“The Oilers defence were too slow in their regroups,” said Strudwick. “They need to move the puck up quicker, rather than going cross ice. Regroups high in the O-zone need to go back the other way quickly before Montreal can get set up. It isn’t easy, but they can do it.”
Against other teams you can go partner-to-partner, but against Montreal, and at times Toronto, the D have to go up the ice quickly. It is a mindset more than a lack of ability on the current D core.
— After Strudwick’s comment many tweeted and texted the show saying Evan Bouchard can do this. He does move the puck well, but is he clearly better at it than Ethan Bear or Tyson Barrie? Unless Dave Tippett moves Barrie to the left side, or dresses seven defenceman, it is difficult to envision a scenario where Bouchard plays. Tippett said he is sticking with the same six defenders for today.
— “I need to be more creative offensively and creating to help those guys. I just need to play better,” said Kyle Turris. Players hold themselves to a higher standard than media or fans, and Turris has been pretty honest in his assessment of his play. We’ll see if he can do more today when he gets back in the lineup against his former team. Sounds like he will draw in for Gaetan Haas.
— Mikko Koskinen starts today and Mike Smith will start tomorrow. Koskinen is 3-0 against Ottawa with a .937sv% and 2.00 GAA. He did that despite allowing a goal on the first shot of the game in twice. Koskinen has struggled recently allowing a goal on the first shot of the game (five of last nine starts), but the rest of the game, especially the final 40 minutes, he has played well. It likely is more mental now than anything, and if he stops the first shot today his odds of having a solid game increase a lot.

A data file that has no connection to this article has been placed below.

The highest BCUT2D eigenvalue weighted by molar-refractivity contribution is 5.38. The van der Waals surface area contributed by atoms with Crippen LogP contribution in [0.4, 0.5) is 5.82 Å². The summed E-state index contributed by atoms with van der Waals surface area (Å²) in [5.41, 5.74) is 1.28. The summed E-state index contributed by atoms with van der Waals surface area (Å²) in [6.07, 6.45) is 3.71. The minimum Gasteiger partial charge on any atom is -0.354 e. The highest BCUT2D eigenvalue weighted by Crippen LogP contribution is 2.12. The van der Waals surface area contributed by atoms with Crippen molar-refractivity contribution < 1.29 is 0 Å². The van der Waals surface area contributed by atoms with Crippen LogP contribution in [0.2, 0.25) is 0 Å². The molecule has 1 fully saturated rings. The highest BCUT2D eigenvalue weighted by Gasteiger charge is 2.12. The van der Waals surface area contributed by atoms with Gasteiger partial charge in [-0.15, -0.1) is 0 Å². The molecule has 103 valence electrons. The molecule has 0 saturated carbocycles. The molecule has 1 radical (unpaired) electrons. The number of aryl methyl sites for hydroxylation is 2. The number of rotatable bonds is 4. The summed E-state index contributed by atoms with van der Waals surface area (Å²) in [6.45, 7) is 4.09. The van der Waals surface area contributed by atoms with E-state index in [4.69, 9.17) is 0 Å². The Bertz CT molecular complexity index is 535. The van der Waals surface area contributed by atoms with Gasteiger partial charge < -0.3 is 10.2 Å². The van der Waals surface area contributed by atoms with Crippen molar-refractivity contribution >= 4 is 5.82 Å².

— The Oilers superstars have feasted on the Senators. Leon Draisatil has 7-10-17 in their seven victories, while Connor McDavid has 3-13-16. Ottawa can’t handle them off the rush.
— Edmonton has not beaten a team in eight consecutive games since defeating the St. Louis Blues eight in a row from December 11th, 2007 to December 11th, 2009. A victory today would be give them eight wins in 67 days. Tonight is their 30th game during that time. In the time they have lost seven in a row to the Oilers, the Senators are 12-9-3 in their other 24 games. They’ve been competitive against Toronto (2-2-1), Winnipeg (1-2), Montreal (4-3), Calgary (5-2) and Vancouver (0-0-2), but Edmonton has their number, outscoring them 34-15.
— Anton Forsberg signed a contract with the Edmonton Oilers, but he never played a game, preseason or regular season for Edmonton, before he was claimed off of waivers by Carolina. He then was claimed by Winnipeg, and then later by Ottawa. If a player never plays a game with Edmonton is he really considered a former Oiler? Whatever response you give, it is a bit surprising to me he will not be starting tonight for the Senators. He is 1-1-1 in three starts with a .920Sv% and 3.34 GAA. It is rare to have that high of Sv% and GAA, but he has faced 41 shots against Toronto, 38 against Montreal and 46 against Winnipeg two nights ago. Marcus Hodberg will and he’s been lit up by the Oilers. Odd.